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The Panic of 1819 was the first major financial crisis in the United States and occurred during the political calm of the "Era of Good Feelings."
Assess the factors that led to the Panic of 1819
During the political calm of the "Era of Good Feelings," a financial crisis occurred that became known as the "Panic of 1819."
The Panic marked the end of the economic expansion that had followed the War of 1812 and ushered in new financial policies that would shape economic development.
The first major economic crisis after the War of 1812 was due, in large measure, to factors in the larger Atlantic economy. It was made worse, however, by land speculation and poor banking practices at home.
President Monroe, interpreting the economic crisis in narrow monetary terms, limited governmental action to economizing and ensuring fiscal stability. He acquiesced in suspending specie payments to bank depositors.
Monroe's handling of the crisis set a precedent for the way in which the Panics of 1837 and 1857 were remedied.
A period in the political history of the United States during President Monroe's administration that reflected a sense of national purpose and a desire for unity among Americans in the aftermath of the Napoleonic Wars and War of 1812.
The Panic of 1819 was the first major financial crisis in the United States and occurred during the political calm of the "Era of Good Feelings." The new nation had previously faced an economic depression following the War of Independence in the late 1780s and 1790s, but nothing as severe. The Panic marked the end of the economic expansion that had followed the War of 1812 and ushered in new financial policies that would shape economic development.
The first major economic crisis after the War of 1812 was due, in large measure, to factors in the larger Atlantic economy. It was made worse, however, by land speculation and poor banking practices at home. British textile mills voraciously consumed American cotton, and the devastation of the Napoleonic Wars had made Europe reliant on other American agricultural commodities such as wheat. This drove up both the price of American agricultural products and the value of the land on which staples such as cotton, wheat, corn, and tobacco were grown.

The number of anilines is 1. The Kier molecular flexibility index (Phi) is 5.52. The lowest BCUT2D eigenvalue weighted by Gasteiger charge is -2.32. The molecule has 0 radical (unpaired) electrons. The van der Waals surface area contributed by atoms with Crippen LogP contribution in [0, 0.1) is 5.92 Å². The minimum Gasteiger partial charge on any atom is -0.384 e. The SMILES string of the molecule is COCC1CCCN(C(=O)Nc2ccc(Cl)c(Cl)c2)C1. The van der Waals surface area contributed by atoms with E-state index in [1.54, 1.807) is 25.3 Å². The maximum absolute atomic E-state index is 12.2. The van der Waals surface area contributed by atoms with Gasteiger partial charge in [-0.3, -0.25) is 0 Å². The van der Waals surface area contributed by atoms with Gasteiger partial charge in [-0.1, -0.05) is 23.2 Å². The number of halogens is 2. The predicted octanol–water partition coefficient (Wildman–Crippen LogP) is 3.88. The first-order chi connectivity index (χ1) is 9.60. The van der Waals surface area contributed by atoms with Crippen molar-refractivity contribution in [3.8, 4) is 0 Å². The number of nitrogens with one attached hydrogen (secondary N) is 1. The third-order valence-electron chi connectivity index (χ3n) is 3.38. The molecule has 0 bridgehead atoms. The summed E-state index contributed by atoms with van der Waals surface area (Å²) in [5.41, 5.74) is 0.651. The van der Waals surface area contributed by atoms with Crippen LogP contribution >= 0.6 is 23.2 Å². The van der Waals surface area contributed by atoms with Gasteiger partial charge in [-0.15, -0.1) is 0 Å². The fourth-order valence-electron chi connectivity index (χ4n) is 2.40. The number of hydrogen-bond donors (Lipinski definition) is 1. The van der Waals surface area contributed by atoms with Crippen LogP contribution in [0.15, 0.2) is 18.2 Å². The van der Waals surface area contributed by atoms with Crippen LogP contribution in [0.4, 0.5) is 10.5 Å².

Many Americans were struck with “land fever.” Farmers strove to expand their acreage, but they needed money to purchase land. Small merchants and factory owners, hoping to take advantage of this boom time, also sought to borrow money to expand their businesses. When existing banks refused to lend money to small farmers and others without a credit history, state legislatures chartered new banks to meet the demand. As loans increased, paper money from new state banks flooded the country, creating inflation that drove the price of land and goods still higher. This, in turn, encouraged even more people to borrow money with which to purchase land or to expand or start their own businesses. Speculators took advantage of this boom in the sale of land by purchasing property not to live on, but to buy cheaply and resell at exorbitant prices.
Specie and Bank Notes
The government had borrowed heavily to finance the War of 1812, which caused tremendous strain on the banks' reserves of specie, or “hard money” usually in the form of gold and silver coins. During the war, the Bank of the United States had suspended payments in specie. When the war ended, the bank continued to issue only paper banknotes and to redeem notes issued by state banks with paper only. The newly chartered banks also adopted this practice, issuing banknotes in excess of the amount of specie in their vaults. This shaky economic scheme worked only so long as people were content to conduct business with paper money and refrain from demanding that banks instead give them the gold and silver that was supposed to back it. If large numbers of people, or banks that had loaned money to other banks, began to demand specie payments, the banking system would collapse, because there was no longer enough specie to support the amount of paper money the banks had put into circulation.